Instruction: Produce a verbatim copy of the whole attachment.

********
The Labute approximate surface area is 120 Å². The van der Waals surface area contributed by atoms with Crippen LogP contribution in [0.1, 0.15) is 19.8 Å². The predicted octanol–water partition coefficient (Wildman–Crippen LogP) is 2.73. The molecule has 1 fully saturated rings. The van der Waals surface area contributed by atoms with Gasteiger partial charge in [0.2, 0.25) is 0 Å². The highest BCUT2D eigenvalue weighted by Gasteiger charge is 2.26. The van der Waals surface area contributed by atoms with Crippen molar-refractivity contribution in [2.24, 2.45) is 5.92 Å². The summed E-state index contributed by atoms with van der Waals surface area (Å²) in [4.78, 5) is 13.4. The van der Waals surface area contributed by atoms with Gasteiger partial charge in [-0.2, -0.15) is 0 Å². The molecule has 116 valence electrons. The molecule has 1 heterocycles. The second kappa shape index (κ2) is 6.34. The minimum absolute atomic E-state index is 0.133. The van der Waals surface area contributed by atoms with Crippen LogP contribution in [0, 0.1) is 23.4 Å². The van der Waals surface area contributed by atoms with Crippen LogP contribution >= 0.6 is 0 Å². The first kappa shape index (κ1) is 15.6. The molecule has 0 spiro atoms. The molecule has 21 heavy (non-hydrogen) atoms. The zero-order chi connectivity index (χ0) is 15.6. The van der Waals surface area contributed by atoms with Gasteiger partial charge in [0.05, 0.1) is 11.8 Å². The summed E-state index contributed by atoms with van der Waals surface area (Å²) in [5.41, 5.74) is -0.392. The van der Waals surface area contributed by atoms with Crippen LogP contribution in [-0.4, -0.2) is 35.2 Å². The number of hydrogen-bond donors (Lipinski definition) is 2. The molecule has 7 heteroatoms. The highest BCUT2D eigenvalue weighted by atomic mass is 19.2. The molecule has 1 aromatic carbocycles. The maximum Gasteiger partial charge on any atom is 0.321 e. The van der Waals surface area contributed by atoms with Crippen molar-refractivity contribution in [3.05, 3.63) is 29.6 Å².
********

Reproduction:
The Labute approximate surface area is 120 Å². The van der Waals surface area contributed by atoms with Crippen LogP contribution in [0.1, 0.15) is 19.8 Å². The predicted octanol–water partition coefficient (Wildman–Crippen LogP) is 2.73. The molecule has 1 fully saturated rings. The van der Waals surface area contributed by atoms with Gasteiger partial charge in [0.2, 0.25) is 0 Å². The highest BCUT2D eigenvalue weighted by Gasteiger charge is 2.26. The van der Waals surface area contributed by atoms with Crippen molar-refractivity contribution in [2.24, 2.45) is 5.92 Å². The summed E-state index contributed by atoms with van der Waals surface area (Å²) in [4.78, 5) is 13.4. The van der Waals surface area contributed by atoms with Gasteiger partial charge in [-0.2, -0.15) is 0 Å². The molecule has 116 valence electrons. The molecule has 1 heterocycles. The second kappa shape index (κ2) is 6.34. The minimum absolute atomic E-state index is 0.133. The van der Waals surface area contributed by atoms with Crippen LogP contribution in [0, 0.1) is 23.4 Å². The van der Waals surface area contributed by atoms with Crippen LogP contribution >= 0.6 is 0 Å². The first kappa shape index (κ1) is 15.6. The molecule has 0 spiro atoms. The molecule has 21 heavy (non-hydrogen) atoms. The zero-order chi connectivity index (χ0) is 15.6. The van der Waals surface area contributed by atoms with Gasteiger partial charge in [0.05, 0.1) is 11.8 Å². The summed E-state index contributed by atoms with van der Waals surface area (Å²) in [5.41, 5.74) is -0.392. The van der Waals surface area contributed by atoms with Crippen LogP contribution in [-0.4, -0.2) is 35.2 Å². The number of hydrogen-bond donors (Lipinski definition) is 2. The molecule has 7 heteroatoms. The highest BCUT2D eigenvalue weighted by atomic mass is 19.2. The molecule has 1 aromatic carbocycles. The maximum Gasteiger partial charge on any atom is 0.321 e. The van der Waals surface area contributed by atoms with Crippen molar-refractivity contribution in [3.05, 3.63) is 29.6 Å².